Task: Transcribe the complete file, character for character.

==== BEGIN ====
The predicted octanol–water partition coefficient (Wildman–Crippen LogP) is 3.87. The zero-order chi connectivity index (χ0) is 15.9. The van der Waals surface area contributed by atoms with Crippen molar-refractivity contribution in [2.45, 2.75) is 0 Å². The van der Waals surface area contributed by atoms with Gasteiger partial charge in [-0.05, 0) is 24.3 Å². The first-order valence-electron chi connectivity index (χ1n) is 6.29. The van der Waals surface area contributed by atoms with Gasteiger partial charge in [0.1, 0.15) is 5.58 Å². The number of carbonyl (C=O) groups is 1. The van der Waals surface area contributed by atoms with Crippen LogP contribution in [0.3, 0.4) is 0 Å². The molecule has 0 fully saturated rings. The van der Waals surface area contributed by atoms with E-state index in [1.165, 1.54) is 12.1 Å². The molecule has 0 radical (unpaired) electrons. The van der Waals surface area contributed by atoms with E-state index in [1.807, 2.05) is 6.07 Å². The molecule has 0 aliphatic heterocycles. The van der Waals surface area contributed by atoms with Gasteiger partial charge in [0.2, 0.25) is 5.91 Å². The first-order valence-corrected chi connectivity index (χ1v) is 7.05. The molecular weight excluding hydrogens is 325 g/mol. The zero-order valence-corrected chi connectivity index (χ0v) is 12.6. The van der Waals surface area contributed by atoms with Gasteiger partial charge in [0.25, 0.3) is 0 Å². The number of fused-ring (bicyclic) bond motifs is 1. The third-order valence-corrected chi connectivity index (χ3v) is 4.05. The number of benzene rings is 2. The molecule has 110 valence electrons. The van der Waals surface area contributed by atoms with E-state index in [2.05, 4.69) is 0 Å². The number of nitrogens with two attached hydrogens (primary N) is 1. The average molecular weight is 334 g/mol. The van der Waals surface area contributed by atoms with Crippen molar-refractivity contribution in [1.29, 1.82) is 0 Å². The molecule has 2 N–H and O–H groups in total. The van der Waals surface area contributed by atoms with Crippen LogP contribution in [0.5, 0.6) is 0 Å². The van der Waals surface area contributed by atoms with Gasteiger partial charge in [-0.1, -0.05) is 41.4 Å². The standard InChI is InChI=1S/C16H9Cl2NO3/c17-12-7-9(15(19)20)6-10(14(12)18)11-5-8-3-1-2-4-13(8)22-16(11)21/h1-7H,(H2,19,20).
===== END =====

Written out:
The predicted octanol–water partition coefficient (Wildman–Crippen LogP) is 3.87. The zero-order chi connectivity index (χ0) is 15.9. The van der Waals surface area contributed by atoms with Crippen molar-refractivity contribution in [2.45, 2.75) is 0 Å². The van der Waals surface area contributed by atoms with Gasteiger partial charge in [-0.05, 0) is 24.3 Å². The first-order valence-electron chi connectivity index (χ1n) is 6.29. The van der Waals surface area contributed by atoms with Gasteiger partial charge in [0.1, 0.15) is 5.58 Å². The number of carbonyl (C=O) groups is 1. The van der Waals surface area contributed by atoms with Crippen LogP contribution in [0.3, 0.4) is 0 Å². The molecule has 0 fully saturated rings. The van der Waals surface area contributed by atoms with E-state index in [1.165, 1.54) is 12.1 Å². The molecule has 0 radical (unpaired) electrons. The van der Waals surface area contributed by atoms with E-state index in [1.807, 2.05) is 6.07 Å². The molecule has 0 aliphatic heterocycles. The van der Waals surface area contributed by atoms with Gasteiger partial charge in [0.2, 0.25) is 5.91 Å². The first-order valence-corrected chi connectivity index (χ1v) is 7.05. The molecular weight excluding hydrogens is 325 g/mol. The zero-order valence-corrected chi connectivity index (χ0v) is 12.6. The van der Waals surface area contributed by atoms with Gasteiger partial charge in [0.25, 0.3) is 0 Å². The number of fused-ring (bicyclic) bond motifs is 1. The third-order valence-corrected chi connectivity index (χ3v) is 4.05. The number of benzene rings is 2. The molecule has 110 valence electrons. The van der Waals surface area contributed by atoms with E-state index in [2.05, 4.69) is 0 Å². The number of nitrogens with two attached hydrogens (primary N) is 1. The average molecular weight is 334 g/mol. The van der Waals surface area contributed by atoms with Crippen molar-refractivity contribution in [1.29, 1.82) is 0 Å². The molecule has 2 N–H and O–H groups in total. The van der Waals surface area contributed by atoms with Crippen LogP contribution in [0.5, 0.6) is 0 Å². The van der Waals surface area contributed by atoms with Gasteiger partial charge in [-0.1, -0.05) is 41.4 Å². The standard InChI is InChI=1S/C16H9Cl2NO3/c17-12-7-9(15(19)20)6-10(14(12)18)11-5-8-3-1-2-4-13(8)22-16(11)21/h1-7H,(H2,19,20).